For he is God’s servant to do you good. But if you do wrong, be afraid, for he does not bear the sword for nothing. He is God’s servant, an agent of wrath to bring punishment on the wrongdoer (Romans 13:4).
“Honestly, chaplain, what does God think about someone like me—someone who kills people from ambush in the dark?” He was an Army sniper. His commendations showed what the Army thought about him. He felt good about that. But it was not the Army that he would have to answer to when he died. Thus, the question, “What does God think?” It’s a question that requires an honest answer.
Some other occupations may also require a person to take the life of another. Law enforcement quickly comes to mind. But the military operates on a different plane. Military command plans in detail how best to kill as many of the enemy as possible. Then, it trains and motivates its members to do just that. The warrior is trained to kill without hesitation. Hesitancy may cost lives. The warrior is trained to kill without regret. Regret may make him hesitate next time. Depersonalizing the enemy makes it easier to kill him. Thus, we strip him of personhood. We use demeaning names: “Kraut,” “Nip,” “Charlie,” or “Haji”. Atrocities committed by the enemy make it even easier to kill him. Watching a buddy bleed out while under attack, can remove any lingering hesitation.
But the question, “What does God think?” may still pop up in the Christian’s mind, maybe years after he packed away his uniform. The best, and only acceptable answer comes from God, himself. With the 5th Commandment, the Lord directly addresses the matter of taking a human life. His message is: Life is precious to me. It needs to be priceless to you. I demand that you protect it. “Do not murder!” is quite clear—and a much more accurate translation than, “Thou shalt not kill!” What is often missed is that there are two sides to the commandment—positive actions are expected as well as the forbidding of the negative action.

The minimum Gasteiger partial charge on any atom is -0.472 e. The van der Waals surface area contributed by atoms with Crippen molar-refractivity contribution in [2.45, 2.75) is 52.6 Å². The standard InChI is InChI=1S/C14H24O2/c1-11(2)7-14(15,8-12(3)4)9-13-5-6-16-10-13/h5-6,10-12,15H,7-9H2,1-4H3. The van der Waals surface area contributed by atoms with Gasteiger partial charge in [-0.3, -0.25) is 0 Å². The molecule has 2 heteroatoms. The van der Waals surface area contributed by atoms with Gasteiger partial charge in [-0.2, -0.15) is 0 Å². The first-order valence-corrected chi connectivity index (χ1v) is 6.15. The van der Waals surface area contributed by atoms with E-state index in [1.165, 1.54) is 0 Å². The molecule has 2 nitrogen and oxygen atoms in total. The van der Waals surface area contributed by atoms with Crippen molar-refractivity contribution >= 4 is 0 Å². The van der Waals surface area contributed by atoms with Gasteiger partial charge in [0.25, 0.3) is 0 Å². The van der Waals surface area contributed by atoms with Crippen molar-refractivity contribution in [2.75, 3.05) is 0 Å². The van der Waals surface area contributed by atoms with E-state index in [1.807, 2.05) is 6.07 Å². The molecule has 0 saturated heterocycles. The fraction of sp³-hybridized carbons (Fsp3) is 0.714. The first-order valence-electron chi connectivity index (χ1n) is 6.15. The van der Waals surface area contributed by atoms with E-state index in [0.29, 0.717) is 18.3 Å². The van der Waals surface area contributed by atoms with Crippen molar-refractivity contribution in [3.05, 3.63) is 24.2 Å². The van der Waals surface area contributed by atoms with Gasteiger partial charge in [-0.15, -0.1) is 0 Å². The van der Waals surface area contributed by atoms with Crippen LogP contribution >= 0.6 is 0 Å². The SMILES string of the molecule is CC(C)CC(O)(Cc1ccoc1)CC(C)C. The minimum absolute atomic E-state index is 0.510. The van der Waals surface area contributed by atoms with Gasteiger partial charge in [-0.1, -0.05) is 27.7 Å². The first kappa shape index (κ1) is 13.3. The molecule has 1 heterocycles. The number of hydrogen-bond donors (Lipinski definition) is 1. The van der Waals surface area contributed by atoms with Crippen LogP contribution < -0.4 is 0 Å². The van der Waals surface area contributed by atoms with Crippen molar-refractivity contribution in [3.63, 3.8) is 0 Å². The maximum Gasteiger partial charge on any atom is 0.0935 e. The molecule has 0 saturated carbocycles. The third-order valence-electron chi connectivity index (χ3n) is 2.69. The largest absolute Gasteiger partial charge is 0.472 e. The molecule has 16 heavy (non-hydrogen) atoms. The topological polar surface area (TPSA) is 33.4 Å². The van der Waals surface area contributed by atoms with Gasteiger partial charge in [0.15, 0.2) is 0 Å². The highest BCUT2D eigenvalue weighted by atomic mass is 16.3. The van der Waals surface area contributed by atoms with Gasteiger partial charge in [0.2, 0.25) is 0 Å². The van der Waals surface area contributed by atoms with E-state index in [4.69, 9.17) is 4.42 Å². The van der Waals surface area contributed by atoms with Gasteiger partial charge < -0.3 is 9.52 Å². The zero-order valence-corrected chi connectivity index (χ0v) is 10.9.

Both Old and New Testaments reveal God’s fervent desire that human lives be protected. One way to do that is not to harm others. Another way is to keep someone else from harming them. While that applies to individual lives, it also pertains in larger settings. We think especially of the nation.
Sometimes, to keep the 5th Commandment a person needs to take a life. The one threatening to take the life of a hostage is potentially sacrificing his own life. To safeguard the life of the hostage, the protector may need to kill the hostage-taker. The same applies to a person who is threatening our country.
God has given the responsibility for protecting its citizens to the ruling powers—in our case, government. As Saint Paul reports: “he does not bear the sword for nothing. He is God’s servant…” Those in law enforcement and those in the military serve as God’s agents. When they must kill to carry out their duties, they do so not just with his permission, but with his blessing. When it comes to killing, God knows all about it.
We pray: Holy God, Lord of nations and protector of people, we pray that you would keep us safe as we strive to serve you faithfully. We take our role of protector seriously. We ask that you allow us to serve you without taking the life of another. But if we must kill, give us clarity of mind and peace of conscience. Amen.